But conceptual spaces, and ways of exploring and transforming them, according to Boden, can be described by concepts drawn from artificial intelligence. And yet, would not computer love be expressed within the conceptual spaces appropriate to machine logic? Stanislaw Lem tells the tale of Trurl, a constructor robot, that manufactures an electronic bard, a computing machine that can write original poetry. When asked to give the electronic bard any topic he likes, Klapaucius, another constructor robot, makes a request: ‘Let’s have a love poem, lyrical, pastoral, and expressed in the language of pure mathematics. Tensor algebra mainly, with a little topology and higher calculus, if need be. But with feeling, you understand, and in the cybernetic spirit’. And the electronic bard obliges, in the cybernetic spirit:

Come, let us hasten to a higher plane
Where dyads tread the fairy fields of Venn,
Their indices bedecked from one to n
Commingled in an endless Markov chain!

Come, every frustrum longs to be a cone
And every vector dreams of matrices.
Hark to the gentle gradient of the breeze:
It whispers of a more ergodic zone.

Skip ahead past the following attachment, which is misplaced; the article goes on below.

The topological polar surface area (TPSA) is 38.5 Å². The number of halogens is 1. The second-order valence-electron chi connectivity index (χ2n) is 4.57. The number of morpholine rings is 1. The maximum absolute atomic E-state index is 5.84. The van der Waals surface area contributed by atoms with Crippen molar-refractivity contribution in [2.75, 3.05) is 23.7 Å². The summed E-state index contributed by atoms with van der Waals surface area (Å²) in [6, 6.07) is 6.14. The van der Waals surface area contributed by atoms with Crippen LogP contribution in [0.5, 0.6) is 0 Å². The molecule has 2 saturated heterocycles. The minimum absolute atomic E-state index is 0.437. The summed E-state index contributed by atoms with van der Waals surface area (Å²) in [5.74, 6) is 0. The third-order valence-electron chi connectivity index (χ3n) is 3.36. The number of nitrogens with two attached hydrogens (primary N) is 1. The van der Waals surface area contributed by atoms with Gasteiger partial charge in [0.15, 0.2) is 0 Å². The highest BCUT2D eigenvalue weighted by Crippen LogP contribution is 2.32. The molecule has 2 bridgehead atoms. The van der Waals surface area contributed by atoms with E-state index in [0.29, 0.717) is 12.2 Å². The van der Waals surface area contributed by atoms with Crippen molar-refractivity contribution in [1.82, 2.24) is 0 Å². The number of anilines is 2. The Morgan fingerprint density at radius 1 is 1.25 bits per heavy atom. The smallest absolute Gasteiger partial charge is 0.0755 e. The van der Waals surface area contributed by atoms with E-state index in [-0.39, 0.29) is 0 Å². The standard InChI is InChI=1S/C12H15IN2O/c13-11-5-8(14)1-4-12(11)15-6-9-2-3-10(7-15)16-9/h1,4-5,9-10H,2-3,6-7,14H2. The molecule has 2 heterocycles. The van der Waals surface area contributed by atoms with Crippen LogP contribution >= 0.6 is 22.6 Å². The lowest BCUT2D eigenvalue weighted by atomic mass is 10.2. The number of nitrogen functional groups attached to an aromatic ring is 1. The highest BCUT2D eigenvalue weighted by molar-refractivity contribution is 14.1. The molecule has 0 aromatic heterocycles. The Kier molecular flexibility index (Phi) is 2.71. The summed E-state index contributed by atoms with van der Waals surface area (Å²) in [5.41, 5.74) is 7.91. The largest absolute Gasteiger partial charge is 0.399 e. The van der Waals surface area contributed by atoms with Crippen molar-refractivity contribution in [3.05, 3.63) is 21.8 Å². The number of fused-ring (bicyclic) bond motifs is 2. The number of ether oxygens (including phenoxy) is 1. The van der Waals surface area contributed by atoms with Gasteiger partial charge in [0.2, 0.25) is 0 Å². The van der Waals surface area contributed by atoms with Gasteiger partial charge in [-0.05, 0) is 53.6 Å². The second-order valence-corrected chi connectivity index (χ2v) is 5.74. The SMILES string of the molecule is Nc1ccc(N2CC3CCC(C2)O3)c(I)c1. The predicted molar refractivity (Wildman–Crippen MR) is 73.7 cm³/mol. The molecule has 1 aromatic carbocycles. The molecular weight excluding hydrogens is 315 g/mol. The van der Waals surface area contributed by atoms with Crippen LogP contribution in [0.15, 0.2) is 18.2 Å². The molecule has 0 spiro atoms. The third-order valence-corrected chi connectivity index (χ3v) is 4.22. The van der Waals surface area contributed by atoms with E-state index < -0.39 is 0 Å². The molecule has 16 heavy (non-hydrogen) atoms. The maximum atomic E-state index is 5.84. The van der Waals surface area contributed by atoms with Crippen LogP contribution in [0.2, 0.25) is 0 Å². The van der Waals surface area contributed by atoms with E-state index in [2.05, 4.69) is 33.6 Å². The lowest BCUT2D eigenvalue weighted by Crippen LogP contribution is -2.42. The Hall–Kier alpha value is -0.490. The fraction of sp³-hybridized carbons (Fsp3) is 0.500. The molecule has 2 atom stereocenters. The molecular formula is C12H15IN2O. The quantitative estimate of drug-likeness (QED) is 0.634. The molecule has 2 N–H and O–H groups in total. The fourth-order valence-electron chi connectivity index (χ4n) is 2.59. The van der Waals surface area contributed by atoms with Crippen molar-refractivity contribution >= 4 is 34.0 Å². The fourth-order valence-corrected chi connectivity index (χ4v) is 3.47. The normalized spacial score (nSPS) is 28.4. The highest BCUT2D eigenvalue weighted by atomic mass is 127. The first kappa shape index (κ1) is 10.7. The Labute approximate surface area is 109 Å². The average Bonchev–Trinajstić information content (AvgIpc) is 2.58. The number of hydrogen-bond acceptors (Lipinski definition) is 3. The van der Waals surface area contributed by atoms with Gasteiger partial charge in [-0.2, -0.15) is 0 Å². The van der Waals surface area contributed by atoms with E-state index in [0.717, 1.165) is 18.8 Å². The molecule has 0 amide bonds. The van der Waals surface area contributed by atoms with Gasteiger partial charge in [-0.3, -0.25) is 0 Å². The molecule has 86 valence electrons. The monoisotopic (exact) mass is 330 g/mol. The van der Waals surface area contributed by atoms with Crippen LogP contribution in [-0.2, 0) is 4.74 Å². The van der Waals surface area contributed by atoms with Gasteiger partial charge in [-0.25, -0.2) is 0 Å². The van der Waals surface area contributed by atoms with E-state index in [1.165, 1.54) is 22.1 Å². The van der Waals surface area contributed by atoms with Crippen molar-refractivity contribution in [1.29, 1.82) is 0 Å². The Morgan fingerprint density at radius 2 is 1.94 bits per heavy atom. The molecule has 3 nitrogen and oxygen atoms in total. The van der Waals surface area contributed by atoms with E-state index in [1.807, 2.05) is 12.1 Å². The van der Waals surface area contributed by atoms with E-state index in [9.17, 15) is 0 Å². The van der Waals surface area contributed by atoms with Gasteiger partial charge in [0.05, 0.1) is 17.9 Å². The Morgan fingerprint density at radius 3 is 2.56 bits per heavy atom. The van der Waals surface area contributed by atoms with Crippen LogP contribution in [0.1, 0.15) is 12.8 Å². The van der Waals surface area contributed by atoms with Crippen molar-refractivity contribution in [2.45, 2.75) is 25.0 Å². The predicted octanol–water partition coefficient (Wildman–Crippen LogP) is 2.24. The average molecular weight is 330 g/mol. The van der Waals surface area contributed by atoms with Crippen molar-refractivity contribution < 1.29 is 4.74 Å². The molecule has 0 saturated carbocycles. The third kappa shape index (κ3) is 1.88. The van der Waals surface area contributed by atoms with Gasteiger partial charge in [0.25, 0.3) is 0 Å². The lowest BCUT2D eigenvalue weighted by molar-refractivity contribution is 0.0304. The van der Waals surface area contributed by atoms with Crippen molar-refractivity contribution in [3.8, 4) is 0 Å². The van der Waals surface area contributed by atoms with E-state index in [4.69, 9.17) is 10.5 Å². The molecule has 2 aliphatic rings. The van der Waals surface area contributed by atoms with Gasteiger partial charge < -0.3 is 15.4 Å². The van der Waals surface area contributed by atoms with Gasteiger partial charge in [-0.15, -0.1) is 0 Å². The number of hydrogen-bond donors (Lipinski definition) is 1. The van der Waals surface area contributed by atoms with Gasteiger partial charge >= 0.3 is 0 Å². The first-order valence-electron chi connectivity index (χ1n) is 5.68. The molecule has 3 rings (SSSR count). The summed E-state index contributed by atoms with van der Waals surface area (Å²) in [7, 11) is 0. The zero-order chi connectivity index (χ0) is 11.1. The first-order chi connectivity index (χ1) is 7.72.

In Riemann, Hilbert or in Banach space
Let superscripts and subscripts go their ways.
Our asymptotes no longer out of phase,
We shall encounter, counting, face to face.

I’ll grant thee random access to my heart,
Thou’lt tell me all the constants of thy love;
And so we two shall all love’s lemmas prove,
And in our bound partition never part.

For what did Cauchy know, or Christoffel,
Or Fourier, or any Boole or Euler,
Wielding their compasses, their pens and rulers,
Of thy supernal sinusoidal spell?

Cancel me not — for what then shall remain?
Abscissas some mantissas, modules, modes,
A root or two, a torus and a node:
The inverse of my verse, a null domain.

Ellipse of bliss, converge, O lips divine!
The product of our scalars is defined!
Cyberiad draws nigh, and the skew mind
Cuts capers like a happy haversine.

I see the eigenvalue in thine eye,
I hear the tender tensor in thy sigh.
Bernoulli would have been content to die,